Former Merrill Executive Dupuy to Join Greg Fleming at Rockefeller Capital
After months of recruiting former Morgan Stanley colleagues to fill his management bench at Rockefeller Capital Management, Greg Fleming is summoning expertise from another wirehouse to help build the recapitalized multi-family wealth office.
Chris Dupuy, who worked at Merrill Lynch Wealth Management for 26 years before leaving as head of its Pacific Northwest division in 2014, will join New York-based Rockefeller in a senior operational role but remain based in San Francisco. Fleming has led the company, formerly known as Rockefeller & Co., since the beginning of the year.
Dupuy resigned this month from Focus Financial, a rollup of registered investment advisor practices that went public in July and that he had joined after leaving Merrill four years ago. He was president of Focus Independence, a unit set up to attract break-away wirehouse brokers eager to start independent advisory practices. In March, a Merrill team in Savannah, Ga., joined Focus.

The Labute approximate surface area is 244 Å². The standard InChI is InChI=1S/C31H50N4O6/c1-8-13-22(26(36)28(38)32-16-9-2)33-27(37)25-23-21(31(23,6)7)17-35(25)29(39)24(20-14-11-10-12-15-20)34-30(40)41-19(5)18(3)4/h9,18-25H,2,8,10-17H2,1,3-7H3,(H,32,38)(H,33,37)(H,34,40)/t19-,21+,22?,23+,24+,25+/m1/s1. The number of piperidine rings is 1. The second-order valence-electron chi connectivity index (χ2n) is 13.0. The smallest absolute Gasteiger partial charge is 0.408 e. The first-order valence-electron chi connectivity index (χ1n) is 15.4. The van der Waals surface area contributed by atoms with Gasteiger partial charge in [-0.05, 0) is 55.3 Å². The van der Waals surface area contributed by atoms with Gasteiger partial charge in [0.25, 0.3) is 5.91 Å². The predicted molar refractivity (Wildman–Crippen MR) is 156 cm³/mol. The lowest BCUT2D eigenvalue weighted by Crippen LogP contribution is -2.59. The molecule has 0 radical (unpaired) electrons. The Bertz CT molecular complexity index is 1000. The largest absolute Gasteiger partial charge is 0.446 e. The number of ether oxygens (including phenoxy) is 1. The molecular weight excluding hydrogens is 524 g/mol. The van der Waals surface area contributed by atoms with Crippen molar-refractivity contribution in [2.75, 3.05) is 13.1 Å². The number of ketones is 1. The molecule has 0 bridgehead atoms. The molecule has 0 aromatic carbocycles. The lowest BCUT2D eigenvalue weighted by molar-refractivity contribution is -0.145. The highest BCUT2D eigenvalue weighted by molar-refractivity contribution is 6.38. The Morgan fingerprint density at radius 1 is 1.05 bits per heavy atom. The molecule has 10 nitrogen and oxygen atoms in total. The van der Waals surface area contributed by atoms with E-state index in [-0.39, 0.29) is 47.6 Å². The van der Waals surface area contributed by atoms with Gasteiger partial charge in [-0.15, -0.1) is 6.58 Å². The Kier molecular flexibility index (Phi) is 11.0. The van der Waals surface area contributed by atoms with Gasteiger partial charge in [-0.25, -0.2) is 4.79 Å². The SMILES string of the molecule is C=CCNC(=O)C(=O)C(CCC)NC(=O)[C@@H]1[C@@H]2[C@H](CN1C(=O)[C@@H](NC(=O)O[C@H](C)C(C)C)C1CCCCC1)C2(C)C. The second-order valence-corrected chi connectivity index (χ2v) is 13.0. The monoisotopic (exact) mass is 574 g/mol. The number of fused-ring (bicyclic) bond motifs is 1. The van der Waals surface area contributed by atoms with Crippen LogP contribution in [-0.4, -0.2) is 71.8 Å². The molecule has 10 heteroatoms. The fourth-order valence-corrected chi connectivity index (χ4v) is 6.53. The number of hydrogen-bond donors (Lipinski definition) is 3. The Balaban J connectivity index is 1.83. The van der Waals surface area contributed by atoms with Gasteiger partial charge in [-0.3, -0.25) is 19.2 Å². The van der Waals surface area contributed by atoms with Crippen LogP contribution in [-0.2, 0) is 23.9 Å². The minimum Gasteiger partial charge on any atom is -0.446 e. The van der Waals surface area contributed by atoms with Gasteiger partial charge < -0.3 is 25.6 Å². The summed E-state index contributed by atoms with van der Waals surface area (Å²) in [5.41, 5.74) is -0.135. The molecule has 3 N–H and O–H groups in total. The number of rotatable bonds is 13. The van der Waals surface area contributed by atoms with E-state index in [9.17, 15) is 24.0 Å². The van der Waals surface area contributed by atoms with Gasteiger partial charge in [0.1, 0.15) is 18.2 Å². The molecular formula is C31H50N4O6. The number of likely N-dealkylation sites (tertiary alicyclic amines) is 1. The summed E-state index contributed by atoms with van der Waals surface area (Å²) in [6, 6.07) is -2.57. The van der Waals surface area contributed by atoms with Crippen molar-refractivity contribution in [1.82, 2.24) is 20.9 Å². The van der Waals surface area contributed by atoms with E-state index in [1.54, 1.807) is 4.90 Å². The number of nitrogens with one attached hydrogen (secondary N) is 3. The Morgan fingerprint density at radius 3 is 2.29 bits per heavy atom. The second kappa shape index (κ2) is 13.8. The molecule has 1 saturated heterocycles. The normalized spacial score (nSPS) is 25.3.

Fleming, who was head of Morgan Stanley Wealth Management Morgan Stanley from 2010 to early 2016 as it was doubling in size following the acquisition of Smith Barney, has leaned heavily on his old connections as he re-invents the Rockefeller family office and trust company with capital provided by hedge fund firm Viking Global Investors.
Michael Outlaw, a Morgan Stanley veteran who was most recently running an Atlanta complex and its Southeast private banking offices, will be joining Rockefeller this fall to head East Coast recruiting. Chris Randazzo, Morgan Stanley Wealth’s former technology chief and a friend of Dupuy, joined the expanding family office as head of wealth management in March after Fleming had recruited several administrative, financial and product managers from his former firm.
Dupuy’s plans to join Rockefeller were reported earlier by “RIABiz,” a newsletter about the registered investment advisory business.
A spokeswoman for Rockefeller declined to comment on Dupuy.
Fleming spent more than 15 years as a financial institutions investment banker at Merrill, and served a brief stint during the financial crisis as president of the company before joining his former Merrill colleague James Gorman at Morgan Stanley.